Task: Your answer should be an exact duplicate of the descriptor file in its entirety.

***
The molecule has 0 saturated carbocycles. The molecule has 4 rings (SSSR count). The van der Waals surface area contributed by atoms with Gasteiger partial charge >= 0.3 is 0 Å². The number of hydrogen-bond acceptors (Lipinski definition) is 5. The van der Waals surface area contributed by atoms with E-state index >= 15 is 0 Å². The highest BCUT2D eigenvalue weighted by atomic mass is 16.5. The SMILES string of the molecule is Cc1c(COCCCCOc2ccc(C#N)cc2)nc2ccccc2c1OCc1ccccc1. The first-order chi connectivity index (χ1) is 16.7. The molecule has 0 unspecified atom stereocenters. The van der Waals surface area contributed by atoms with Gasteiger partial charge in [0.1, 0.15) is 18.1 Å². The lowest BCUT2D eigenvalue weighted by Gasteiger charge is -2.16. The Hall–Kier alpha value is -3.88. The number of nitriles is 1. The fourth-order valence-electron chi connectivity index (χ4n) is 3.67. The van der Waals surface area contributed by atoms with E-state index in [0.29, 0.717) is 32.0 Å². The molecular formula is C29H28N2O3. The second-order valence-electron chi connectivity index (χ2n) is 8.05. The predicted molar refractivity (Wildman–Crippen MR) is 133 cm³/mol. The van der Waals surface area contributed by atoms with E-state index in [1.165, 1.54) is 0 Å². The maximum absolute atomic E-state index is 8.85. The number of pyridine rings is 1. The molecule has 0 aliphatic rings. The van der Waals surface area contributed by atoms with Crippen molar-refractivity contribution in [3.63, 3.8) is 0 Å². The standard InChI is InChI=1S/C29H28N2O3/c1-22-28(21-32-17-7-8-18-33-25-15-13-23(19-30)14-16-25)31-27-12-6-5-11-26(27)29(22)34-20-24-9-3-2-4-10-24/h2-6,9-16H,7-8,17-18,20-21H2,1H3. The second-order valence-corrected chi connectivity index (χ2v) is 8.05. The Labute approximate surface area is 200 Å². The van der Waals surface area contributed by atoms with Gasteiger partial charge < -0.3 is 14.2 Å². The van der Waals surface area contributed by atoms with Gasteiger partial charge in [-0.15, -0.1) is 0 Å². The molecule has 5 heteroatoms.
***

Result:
The molecule has 0 saturated carbocycles. The molecule has 4 rings (SSSR count). The van der Waals surface area contributed by atoms with Gasteiger partial charge >= 0.3 is 0 Å². The number of hydrogen-bond acceptors (Lipinski definition) is 5. The van der Waals surface area contributed by atoms with E-state index >= 15 is 0 Å². The highest BCUT2D eigenvalue weighted by atomic mass is 16.5. The SMILES string of the molecule is Cc1c(COCCCCOc2ccc(C#N)cc2)nc2ccccc2c1OCc1ccccc1. The first-order chi connectivity index (χ1) is 16.7. The molecule has 0 unspecified atom stereocenters. The van der Waals surface area contributed by atoms with Gasteiger partial charge in [0.1, 0.15) is 18.1 Å². The lowest BCUT2D eigenvalue weighted by Gasteiger charge is -2.16. The Hall–Kier alpha value is -3.88. The number of nitriles is 1. The fourth-order valence-electron chi connectivity index (χ4n) is 3.67. The van der Waals surface area contributed by atoms with E-state index in [0.29, 0.717) is 32.0 Å². The molecular formula is C29H28N2O3. The second-order valence-electron chi connectivity index (χ2n) is 8.05. The predicted molar refractivity (Wildman–Crippen MR) is 133 cm³/mol. The van der Waals surface area contributed by atoms with E-state index in [1.165, 1.54) is 0 Å². The maximum absolute atomic E-state index is 8.85. The number of pyridine rings is 1. The molecule has 0 aliphatic rings. The van der Waals surface area contributed by atoms with Crippen molar-refractivity contribution in [3.63, 3.8) is 0 Å². The standard InChI is InChI=1S/C29H28N2O3/c1-22-28(21-32-17-7-8-18-33-25-15-13-23(19-30)14-16-25)31-27-12-6-5-11-26(27)29(22)34-20-24-9-3-2-4-10-24/h2-6,9-16H,7-8,17-18,20-21H2,1H3. The second-order valence-corrected chi connectivity index (χ2v) is 8.05. The Labute approximate surface area is 200 Å². The van der Waals surface area contributed by atoms with Gasteiger partial charge < -0.3 is 14.2 Å². The van der Waals surface area contributed by atoms with Gasteiger partial charge in [-0.15, -0.1) is 0 Å². The molecule has 5 heteroatoms.